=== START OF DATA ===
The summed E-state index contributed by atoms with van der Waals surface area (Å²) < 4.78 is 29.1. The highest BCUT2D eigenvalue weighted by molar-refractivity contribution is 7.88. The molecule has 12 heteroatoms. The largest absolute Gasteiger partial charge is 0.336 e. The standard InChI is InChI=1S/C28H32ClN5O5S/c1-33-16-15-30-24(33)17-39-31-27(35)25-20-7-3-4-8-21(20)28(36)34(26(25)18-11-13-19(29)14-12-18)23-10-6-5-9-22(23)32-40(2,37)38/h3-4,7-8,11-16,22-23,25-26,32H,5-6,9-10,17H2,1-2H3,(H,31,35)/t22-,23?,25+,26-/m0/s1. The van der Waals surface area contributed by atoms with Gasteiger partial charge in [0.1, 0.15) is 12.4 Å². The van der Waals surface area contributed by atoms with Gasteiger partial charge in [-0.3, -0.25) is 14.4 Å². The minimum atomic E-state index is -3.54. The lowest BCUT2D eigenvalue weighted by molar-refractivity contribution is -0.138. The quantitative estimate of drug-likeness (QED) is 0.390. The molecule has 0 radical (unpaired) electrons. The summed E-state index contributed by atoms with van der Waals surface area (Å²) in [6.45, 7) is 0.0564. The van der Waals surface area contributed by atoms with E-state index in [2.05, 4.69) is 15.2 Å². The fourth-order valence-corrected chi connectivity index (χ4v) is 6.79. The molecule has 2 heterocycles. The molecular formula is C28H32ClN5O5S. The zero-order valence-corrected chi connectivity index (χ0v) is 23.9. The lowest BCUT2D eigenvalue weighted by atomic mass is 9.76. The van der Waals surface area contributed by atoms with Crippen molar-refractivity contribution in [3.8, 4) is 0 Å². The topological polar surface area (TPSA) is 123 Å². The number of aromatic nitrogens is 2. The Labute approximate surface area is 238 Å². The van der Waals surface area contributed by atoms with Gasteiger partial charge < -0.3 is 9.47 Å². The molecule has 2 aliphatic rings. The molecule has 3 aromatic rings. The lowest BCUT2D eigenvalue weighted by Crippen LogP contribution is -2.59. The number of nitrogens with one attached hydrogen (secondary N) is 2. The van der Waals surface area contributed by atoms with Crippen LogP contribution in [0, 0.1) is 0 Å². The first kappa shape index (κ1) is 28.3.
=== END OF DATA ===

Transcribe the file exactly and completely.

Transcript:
The summed E-state index contributed by atoms with van der Waals surface area (Å²) < 4.78 is 29.1. The highest BCUT2D eigenvalue weighted by molar-refractivity contribution is 7.88. The molecule has 12 heteroatoms. The largest absolute Gasteiger partial charge is 0.336 e. The standard InChI is InChI=1S/C28H32ClN5O5S/c1-33-16-15-30-24(33)17-39-31-27(35)25-20-7-3-4-8-21(20)28(36)34(26(25)18-11-13-19(29)14-12-18)23-10-6-5-9-22(23)32-40(2,37)38/h3-4,7-8,11-16,22-23,25-26,32H,5-6,9-10,17H2,1-2H3,(H,31,35)/t22-,23?,25+,26-/m0/s1. The van der Waals surface area contributed by atoms with Gasteiger partial charge in [0.1, 0.15) is 12.4 Å². The van der Waals surface area contributed by atoms with Gasteiger partial charge in [-0.3, -0.25) is 14.4 Å². The minimum atomic E-state index is -3.54. The lowest BCUT2D eigenvalue weighted by molar-refractivity contribution is -0.138. The quantitative estimate of drug-likeness (QED) is 0.390. The molecule has 0 radical (unpaired) electrons. The summed E-state index contributed by atoms with van der Waals surface area (Å²) in [6.45, 7) is 0.0564. The van der Waals surface area contributed by atoms with E-state index in [2.05, 4.69) is 15.2 Å². The fourth-order valence-corrected chi connectivity index (χ4v) is 6.79. The molecule has 2 heterocycles. The molecular formula is C28H32ClN5O5S. The zero-order valence-corrected chi connectivity index (χ0v) is 23.9. The lowest BCUT2D eigenvalue weighted by atomic mass is 9.76. The van der Waals surface area contributed by atoms with Crippen molar-refractivity contribution in [3.8, 4) is 0 Å². The topological polar surface area (TPSA) is 123 Å². The number of aromatic nitrogens is 2. The Labute approximate surface area is 238 Å². The van der Waals surface area contributed by atoms with Gasteiger partial charge < -0.3 is 9.47 Å². The molecule has 2 aliphatic rings. The molecule has 3 aromatic rings. The lowest BCUT2D eigenvalue weighted by Crippen LogP contribution is -2.59. The number of nitrogens with one attached hydrogen (secondary N) is 2. The van der Waals surface area contributed by atoms with Crippen LogP contribution in [0, 0.1) is 0 Å². The first kappa shape index (κ1) is 28.3.